Accidents in 3 hill states claim 1,170 lives in 5 months
Experts blame over-speeding, overcrowding of public transport vehicles, drink driving and absence of adequate road signs as the major factors for the high number of accidents in the hill states.Updated: Jul 02, 2019 08:44 IST
As many as 1,170 people died in road accidents in the three hill states of Himachal Pradesh, Jammu and Kashmir and Uttarakhand in the first five months of 2019, government data shows.
Experts blame over-speeding, overcrowding of public transport vehicles, drink driving and absence of adequate road signs as the major factors for the high number of accidents in the hill states.
Himachal and Jammu and Kashmir have recorded the highest accidents per 10,000 vehicles, union ministry of road transport and highways said. The average death per year in Himachal in the last decade was 1,100 and 900 in J&K, according to the ministry’s data.
From January to May 31, 2019, as many as 340 people died in road accidents in Jammu and Kashmir, where 35 persons died when an overcrowded bus skidded off a hilly road and fell into a deep gorge in Kishtwar district on Monday morning. Just last week, 11 schoolchildren had died when the bus in which they were travelling fell into a gorge on Mughal Road in Shopian district of south Kashmir. In 2018, 984 people were killed in road mishaps in J&K.
“In both the accidents (Kishtwar and Shopian) over-speeding was the cause,” an official of the Jammu and Kashmir transport department said on the condition of anonymity.
“In most road accident cases, we have found that the poorly maintained buses run on hill routes and are overcrowded as there is not enough public transport available,” the official added.
Amit Sharma, head of J&K Road Safety Council, blamed bad roads and old vehicles for frequent road accidents. “The government is planning to introduce more buses in the hilly and remote areas but poor road condition and old vehicles are still a concern for road safety,” he said, adding that the government will soon come out with a scheme to phase out vehicles which are 25 years, 20 years and 15 years old.
In the neighbouring Himachal Pradesh, where three persons including two schoolchildren died in a road accident in Shimla on Monday morning, 430 were killed in 1,168 road accidents between January and May 31 this year. On June 20, 45 people died when a private bus fell into a deep gorge in Banjar in Kull district.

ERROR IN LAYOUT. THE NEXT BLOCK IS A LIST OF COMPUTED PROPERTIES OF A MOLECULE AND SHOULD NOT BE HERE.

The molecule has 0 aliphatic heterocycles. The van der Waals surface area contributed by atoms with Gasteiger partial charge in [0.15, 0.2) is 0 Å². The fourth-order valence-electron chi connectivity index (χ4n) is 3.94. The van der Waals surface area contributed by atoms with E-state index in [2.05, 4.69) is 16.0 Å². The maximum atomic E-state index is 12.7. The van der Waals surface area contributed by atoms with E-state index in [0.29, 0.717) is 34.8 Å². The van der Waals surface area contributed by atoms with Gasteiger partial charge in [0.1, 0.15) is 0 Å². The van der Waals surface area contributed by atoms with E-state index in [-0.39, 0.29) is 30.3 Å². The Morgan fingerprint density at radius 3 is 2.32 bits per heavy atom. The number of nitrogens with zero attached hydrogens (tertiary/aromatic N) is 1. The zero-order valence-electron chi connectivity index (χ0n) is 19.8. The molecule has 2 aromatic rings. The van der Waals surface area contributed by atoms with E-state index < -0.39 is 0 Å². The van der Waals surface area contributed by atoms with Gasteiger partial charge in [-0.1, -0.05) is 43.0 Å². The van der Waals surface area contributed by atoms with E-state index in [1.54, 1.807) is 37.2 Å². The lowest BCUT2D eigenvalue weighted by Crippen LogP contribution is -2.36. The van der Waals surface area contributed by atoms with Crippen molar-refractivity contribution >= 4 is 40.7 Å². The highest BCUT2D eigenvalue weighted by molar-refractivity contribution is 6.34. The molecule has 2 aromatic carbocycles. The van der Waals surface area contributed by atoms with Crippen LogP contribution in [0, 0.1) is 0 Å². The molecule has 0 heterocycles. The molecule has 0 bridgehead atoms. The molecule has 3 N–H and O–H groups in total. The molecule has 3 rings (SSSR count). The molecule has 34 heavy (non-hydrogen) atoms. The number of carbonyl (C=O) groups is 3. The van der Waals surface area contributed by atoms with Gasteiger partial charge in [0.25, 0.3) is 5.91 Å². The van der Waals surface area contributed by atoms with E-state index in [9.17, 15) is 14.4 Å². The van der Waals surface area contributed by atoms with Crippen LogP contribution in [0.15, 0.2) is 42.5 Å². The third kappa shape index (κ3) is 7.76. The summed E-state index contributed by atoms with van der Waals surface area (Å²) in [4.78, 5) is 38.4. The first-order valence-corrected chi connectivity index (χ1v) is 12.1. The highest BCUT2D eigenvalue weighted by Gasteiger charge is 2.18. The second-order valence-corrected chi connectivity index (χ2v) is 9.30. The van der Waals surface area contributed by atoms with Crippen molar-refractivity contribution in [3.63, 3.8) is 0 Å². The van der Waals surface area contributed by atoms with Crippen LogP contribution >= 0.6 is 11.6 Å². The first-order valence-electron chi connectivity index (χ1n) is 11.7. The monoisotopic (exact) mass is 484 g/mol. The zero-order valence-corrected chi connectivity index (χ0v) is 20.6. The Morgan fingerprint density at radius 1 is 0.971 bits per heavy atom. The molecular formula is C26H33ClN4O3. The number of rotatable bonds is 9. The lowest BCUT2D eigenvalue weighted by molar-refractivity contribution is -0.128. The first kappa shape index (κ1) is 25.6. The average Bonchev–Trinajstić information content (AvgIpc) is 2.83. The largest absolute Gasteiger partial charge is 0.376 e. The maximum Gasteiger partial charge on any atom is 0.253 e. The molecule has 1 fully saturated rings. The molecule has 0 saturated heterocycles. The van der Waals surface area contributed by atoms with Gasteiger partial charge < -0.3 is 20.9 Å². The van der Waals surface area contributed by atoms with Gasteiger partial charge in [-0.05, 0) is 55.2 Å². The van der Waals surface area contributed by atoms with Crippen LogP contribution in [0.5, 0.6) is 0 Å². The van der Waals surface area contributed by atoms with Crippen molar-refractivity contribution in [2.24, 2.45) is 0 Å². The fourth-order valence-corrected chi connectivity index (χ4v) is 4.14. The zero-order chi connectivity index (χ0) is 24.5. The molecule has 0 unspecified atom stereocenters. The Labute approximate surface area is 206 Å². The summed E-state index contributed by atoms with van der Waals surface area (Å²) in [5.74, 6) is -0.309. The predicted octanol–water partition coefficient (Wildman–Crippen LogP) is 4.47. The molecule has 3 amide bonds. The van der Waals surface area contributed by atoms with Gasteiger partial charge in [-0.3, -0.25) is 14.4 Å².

Last year, 1,168 people died in 3,119 road accidents, the highest death toll since 2012. The data showed that Himachal reports more deaths in road accidents than J&K even though it has lesser population. According to 2011 census, J&K population stands at 12.5 million, Uttarakhand 11.5 million and Himachal 6.8 million.
A 2017 survey by Social Welfare Council of India, a Himachal Pradesh-based non-government organisation, found that 80% of the accidents involving heavy vehicles were caused by over-speeding and negligence of drivers; 5% because of technical fault and remaining 15% because of ill-maintained roads.
In Uttarakhand, 364 persons died in road accidents in 528 road accidents till May this year. In July 2018, 50 people had died when a bus fell into a 100-metre deep gorge in Pauri Garhwal in one of the worst accidents in recent past.
Kewal Khuarana, deputy inspector general, Uttarakhand traffic police, said the major reasons for accidents in the state were rash driving and overtaking a vehicle at a high speed.
“Drink driving is also a major cause for accidents,” he said, adding that interceptor vehicles with police personnel having breathalyzers have been deployed in both Garhwal and Kumaon divisions to check drink driving.
Aloke B Lal, retired director general of police of Uttarakhand, said that the police should conduct regular checks to prevent drink driving and the transport department needs to ensure that drivers are properly trained and vehicles are well maintained.